Uruguay has long been one of the safest countries in Latin America, but some are warning that the influence of organized crime is on the rise, with gang shootouts in the capital and an increase in large-scale cocaine seizures.

Shootout Between Two Gangs of Narcos.” The January 23 story, which describes a 10-minute long gun battle between rival gangs on a city street, would seem more likely to appear in a newspaper in northern Mexico than in Montevideo-based El Pais.

But violent incidents such as this are becoming more common in the South American country, as drug trafficking groups from elsewhere in the region extend their activities there. On January 2, for instance, soccer agent Washington Oscar Risotto was gunned down southern Montevideo, which police said was likely a revenge killing related to the drug trade. According to the US Department of State’s 2011 International Narcotics Control Strategy Report (INCSR), drug trafficking is on the rise in the country, as evidenced by an increase in large-scale cocaine seizures since 2006.

A May 2011 survey by polling firm Interconsult found that 62 percent of Uruguayans believe that their country is becoming more insecure. Seventeen people were murdered there in the first week of 2012 alone. Although as many people were killed daily in Guatemala in 2011, the violence shocked the country, and prompted the government to issue a statement assuring Uruguayans that the country still has the lowest homicide rate in Latin America, at 6.1 homicides per 100,000 inhabitants.

However, officials have also expressed concern over rising violence in the country. On January 8 criminal Judge Nestor Valetti told El Pais that he had never seen so much violence in his 16 years in the job, saying that the country had become more like those in the Andean region. “In Uruguay there are power struggles between narco groups. It involves not only the murders of those who show up dead in a gutter, but also those who are killed in prisons.” The remarks were backed by Raul Perdomo, deputy director of the National Police, who said the country had been affected by the uptick in violence in the region. Indeed, Uruguayan President Jose Mujica has acknowledged that dealing with the public’s perception of rising insecurity will be a major hurdle this year.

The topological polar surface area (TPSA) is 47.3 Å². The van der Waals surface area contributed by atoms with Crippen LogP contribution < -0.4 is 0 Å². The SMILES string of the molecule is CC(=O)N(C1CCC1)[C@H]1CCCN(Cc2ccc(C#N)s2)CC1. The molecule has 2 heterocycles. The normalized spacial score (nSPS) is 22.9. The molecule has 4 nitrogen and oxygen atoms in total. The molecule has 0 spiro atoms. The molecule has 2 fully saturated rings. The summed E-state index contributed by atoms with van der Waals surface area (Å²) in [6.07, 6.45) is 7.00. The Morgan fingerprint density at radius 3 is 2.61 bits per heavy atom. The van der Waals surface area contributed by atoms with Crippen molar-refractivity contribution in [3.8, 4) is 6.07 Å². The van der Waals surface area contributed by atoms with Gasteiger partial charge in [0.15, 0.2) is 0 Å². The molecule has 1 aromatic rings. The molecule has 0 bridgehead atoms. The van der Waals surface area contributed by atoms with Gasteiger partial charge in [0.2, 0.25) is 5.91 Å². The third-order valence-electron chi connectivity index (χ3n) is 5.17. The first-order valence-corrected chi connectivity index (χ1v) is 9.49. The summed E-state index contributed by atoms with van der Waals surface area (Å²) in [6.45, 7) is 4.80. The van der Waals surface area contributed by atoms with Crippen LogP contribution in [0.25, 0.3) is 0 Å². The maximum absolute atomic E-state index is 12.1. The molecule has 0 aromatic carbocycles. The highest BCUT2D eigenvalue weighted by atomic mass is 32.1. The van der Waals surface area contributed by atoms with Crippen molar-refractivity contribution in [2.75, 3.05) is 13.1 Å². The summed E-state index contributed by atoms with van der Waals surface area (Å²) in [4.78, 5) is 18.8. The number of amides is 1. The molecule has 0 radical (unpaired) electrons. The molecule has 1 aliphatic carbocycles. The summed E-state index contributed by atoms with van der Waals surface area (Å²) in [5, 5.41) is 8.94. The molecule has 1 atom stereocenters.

In 2010, then-Interior Minister Eduardo Bonomi warned that organized crime in the country was becoming increasingly internationalized and dominated by large scale groups. He specifically mentioned the infiltration of Serbian, Mexican, Colombian and Brazilian criminal organizations, and said the government is concerned their presence might give rise to homegrown mafias. One operation in April 2011 dismantled a Colombian drug trafficking ring operating in Montevideo.

While the scale of drug trafficking in Uruguay is nowhere near that which exists in Mexico, its remote borders with Argentina and Brazil and its 600 kilometer-long coast make the country a significant transshipment point for foreign drug smugglers. A comparison could be drawn with Ecuador, which is used by criminal groups of various nationalities, drawn by its convenient location bordering Colombia and Peru.

The US State Department claims that the majority of cocaine brought into Uruguay comes either overland or on small drug flights from Colombia and Bolivia. Because Uruguay is a member of the MERCOSUR trade bloc, much of the freight that leaves the country’s ports is not closely monitored, an opening which traffickers eagerly exploit. Illicit cargo is sent out of the country in containers on board major shipping vessels. Because Uruguay is a founding member of and active participant in MERCOSUR, and trade is a major contributor of the Uruguayan economy, the allure of its ports to drug traffickers will likely remain.

Investigations

  • 1
  • 2
  • 3
  • 4
  • 5
  • 6
  • 7
  • 8
  • 9
  • 10
Prev Next

How the MS13 Got Its Foothold in Transnational Drug Trafficking